Magazine article The Spectator

Doctor Who in Elsinore

Magazine article The Spectator

Doctor Who in Elsinore

Article excerpt

Hamlet

Courtyard Theatre, Stratford-upon-Avon

Starcasting at Stratford runs the risk of propelling a show into an orbit hard to track or make sense of. Such is inevitably the case with the casting of David Tennant as Hamlet. Director Gregory Doran apparently got the idea from the BBC's Who Do You Think You Are? In quest of his bloodline, Tennant was visiting a church in Northern Ireland and casually picked up a skull from an excavation. 'I saw your audition for Hamlet, ' ran Doran's text message. Doubtless he'd also not forgotten that the play's very first line just happens to be 'Who's there?' -- and the thing was settled.

In his pre-fame days Tennant had done superlative work with the RSC (as Romeo, Antipholus of Syracuse, and Jack Absolute in The Rivals among other roles), so this wasn't quite as mad an impulse as it might sound. The end of the triumphant latest series of Doctor Who would have been in sight. Hamlet would have been a liberational challenge to an actor chafing at too long an imprisonment in the 1950s police phone box. For the RSC there would be publicity to die for, with fans fighting for tickets at more or less any price.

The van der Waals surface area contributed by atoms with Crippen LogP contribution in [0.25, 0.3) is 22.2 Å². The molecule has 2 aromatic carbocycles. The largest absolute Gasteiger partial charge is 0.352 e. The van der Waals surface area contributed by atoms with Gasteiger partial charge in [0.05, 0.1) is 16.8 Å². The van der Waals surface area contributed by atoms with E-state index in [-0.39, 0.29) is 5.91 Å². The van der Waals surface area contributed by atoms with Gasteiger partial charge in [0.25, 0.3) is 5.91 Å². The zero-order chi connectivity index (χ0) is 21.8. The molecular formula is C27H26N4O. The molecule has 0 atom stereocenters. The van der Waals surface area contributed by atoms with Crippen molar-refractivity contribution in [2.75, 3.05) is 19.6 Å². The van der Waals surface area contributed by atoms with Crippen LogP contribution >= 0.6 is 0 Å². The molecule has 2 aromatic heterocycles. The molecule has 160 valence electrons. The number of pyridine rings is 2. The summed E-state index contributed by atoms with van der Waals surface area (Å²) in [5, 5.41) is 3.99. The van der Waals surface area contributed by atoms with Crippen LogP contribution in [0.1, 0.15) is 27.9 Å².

There's no way that the expectations surrounding such a show could be fulfilled.

Who knows what Tennant's telly fans will make of his translation to Elsinore, or what mainline Shakespearean addicts will make of him. We can at least be clear that his Hamlet is as wild-eyed, jaw-droppingly wayward and histrionically orbital as his Doctor -- presumably his caperings in that role would also have been another part of his 'audition'? But whatever happened to the consummate skills of the actor who once only had to raise an eyebrow or twitch a corner of his mouth to make you smile or convulse you with laughter?

The settings and costumes by Robert Jones are in tune with a bang-up-to-the minute Elsinore to suit its star smartly. The reflective back wall reminds us that the show holds its mirror up to us the audience, guilty creatures sitting at our play. Elegant in his black mourning suit, Tennant begins well enough in his tartly clipped exchanges with the King. But left alone with his 'too, too solid flesh' soliloquy, he's in no time bent double, weeping and then collapsed on to his knees. He pulls himself together for a powerfully moving encounter with his father's Ghost, and there's justification enough for the manic intensity with which he swears his fellow witnesses to silence, maybe even for the self-inflicted wounding with which he commits himself to vengeance. …

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